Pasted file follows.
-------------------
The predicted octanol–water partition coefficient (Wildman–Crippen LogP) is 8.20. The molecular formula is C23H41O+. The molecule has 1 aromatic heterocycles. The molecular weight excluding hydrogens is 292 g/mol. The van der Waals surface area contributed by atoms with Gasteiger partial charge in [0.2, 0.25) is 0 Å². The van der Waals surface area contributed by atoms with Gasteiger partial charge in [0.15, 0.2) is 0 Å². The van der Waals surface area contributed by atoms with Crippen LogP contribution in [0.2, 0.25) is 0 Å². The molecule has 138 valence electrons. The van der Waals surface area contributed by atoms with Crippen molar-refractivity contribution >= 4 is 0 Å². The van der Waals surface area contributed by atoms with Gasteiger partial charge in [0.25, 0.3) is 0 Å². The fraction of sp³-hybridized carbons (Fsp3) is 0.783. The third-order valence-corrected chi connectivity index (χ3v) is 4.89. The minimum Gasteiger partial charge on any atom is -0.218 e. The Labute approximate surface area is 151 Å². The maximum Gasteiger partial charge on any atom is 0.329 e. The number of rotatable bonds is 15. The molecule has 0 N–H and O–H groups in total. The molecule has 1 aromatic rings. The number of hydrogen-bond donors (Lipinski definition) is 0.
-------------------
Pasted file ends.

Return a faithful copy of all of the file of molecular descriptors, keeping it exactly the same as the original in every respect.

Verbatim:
The predicted octanol–water partition coefficient (Wildman–Crippen LogP) is 8.20. The molecular formula is C23H41O+. The molecule has 1 aromatic heterocycles. The molecular weight excluding hydrogens is 292 g/mol. The van der Waals surface area contributed by atoms with Gasteiger partial charge in [0.2, 0.25) is 0 Å². The van der Waals surface area contributed by atoms with Gasteiger partial charge in [0.15, 0.2) is 0 Å². The van der Waals surface area contributed by atoms with Crippen LogP contribution in [0.2, 0.25) is 0 Å². The molecule has 138 valence electrons. The van der Waals surface area contributed by atoms with Crippen molar-refractivity contribution >= 4 is 0 Å². The van der Waals surface area contributed by atoms with Gasteiger partial charge in [0.25, 0.3) is 0 Å². The fraction of sp³-hybridized carbons (Fsp3) is 0.783. The third-order valence-corrected chi connectivity index (χ3v) is 4.89. The minimum Gasteiger partial charge on any atom is -0.218 e. The Labute approximate surface area is 151 Å². The maximum Gasteiger partial charge on any atom is 0.329 e. The number of rotatable bonds is 15. The molecule has 0 N–H and O–H groups in total. The molecule has 1 aromatic rings. The number of hydrogen-bond donors (Lipinski definition) is 0.